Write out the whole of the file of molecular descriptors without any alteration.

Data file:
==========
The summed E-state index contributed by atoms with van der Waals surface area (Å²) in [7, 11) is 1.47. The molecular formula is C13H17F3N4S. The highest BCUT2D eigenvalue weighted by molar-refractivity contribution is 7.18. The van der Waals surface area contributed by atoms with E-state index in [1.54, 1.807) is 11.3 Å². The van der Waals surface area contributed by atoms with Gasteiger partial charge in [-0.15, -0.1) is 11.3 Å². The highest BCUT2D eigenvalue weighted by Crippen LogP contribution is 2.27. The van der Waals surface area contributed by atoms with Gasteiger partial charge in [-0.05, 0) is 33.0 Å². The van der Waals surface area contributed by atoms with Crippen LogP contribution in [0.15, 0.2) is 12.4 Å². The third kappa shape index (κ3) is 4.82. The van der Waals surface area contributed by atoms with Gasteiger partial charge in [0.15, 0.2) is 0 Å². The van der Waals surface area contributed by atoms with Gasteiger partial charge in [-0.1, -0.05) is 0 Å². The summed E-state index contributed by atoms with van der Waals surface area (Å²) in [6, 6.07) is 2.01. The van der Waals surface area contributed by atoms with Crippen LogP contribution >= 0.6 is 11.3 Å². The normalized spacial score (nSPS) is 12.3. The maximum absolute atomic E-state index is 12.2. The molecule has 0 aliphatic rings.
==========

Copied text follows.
The summed E-state index contributed by atoms with van der Waals surface area (Å²) in [7, 11) is 1.47. The molecular formula is C13H17F3N4S. The highest BCUT2D eigenvalue weighted by molar-refractivity contribution is 7.18. The van der Waals surface area contributed by atoms with E-state index in [1.54, 1.807) is 11.3 Å². The van der Waals surface area contributed by atoms with Gasteiger partial charge in [-0.15, -0.1) is 11.3 Å². The highest BCUT2D eigenvalue weighted by Crippen LogP contribution is 2.27. The van der Waals surface area contributed by atoms with Gasteiger partial charge in [-0.05, 0) is 33.0 Å². The van der Waals surface area contributed by atoms with Crippen LogP contribution in [0.15, 0.2) is 12.4 Å². The third kappa shape index (κ3) is 4.82. The van der Waals surface area contributed by atoms with Gasteiger partial charge in [0.15, 0.2) is 0 Å². The van der Waals surface area contributed by atoms with Gasteiger partial charge in [-0.1, -0.05) is 0 Å². The summed E-state index contributed by atoms with van der Waals surface area (Å²) in [6, 6.07) is 2.01. The van der Waals surface area contributed by atoms with Crippen LogP contribution >= 0.6 is 11.3 Å². The normalized spacial score (nSPS) is 12.3. The maximum absolute atomic E-state index is 12.2. The molecule has 0 aliphatic rings.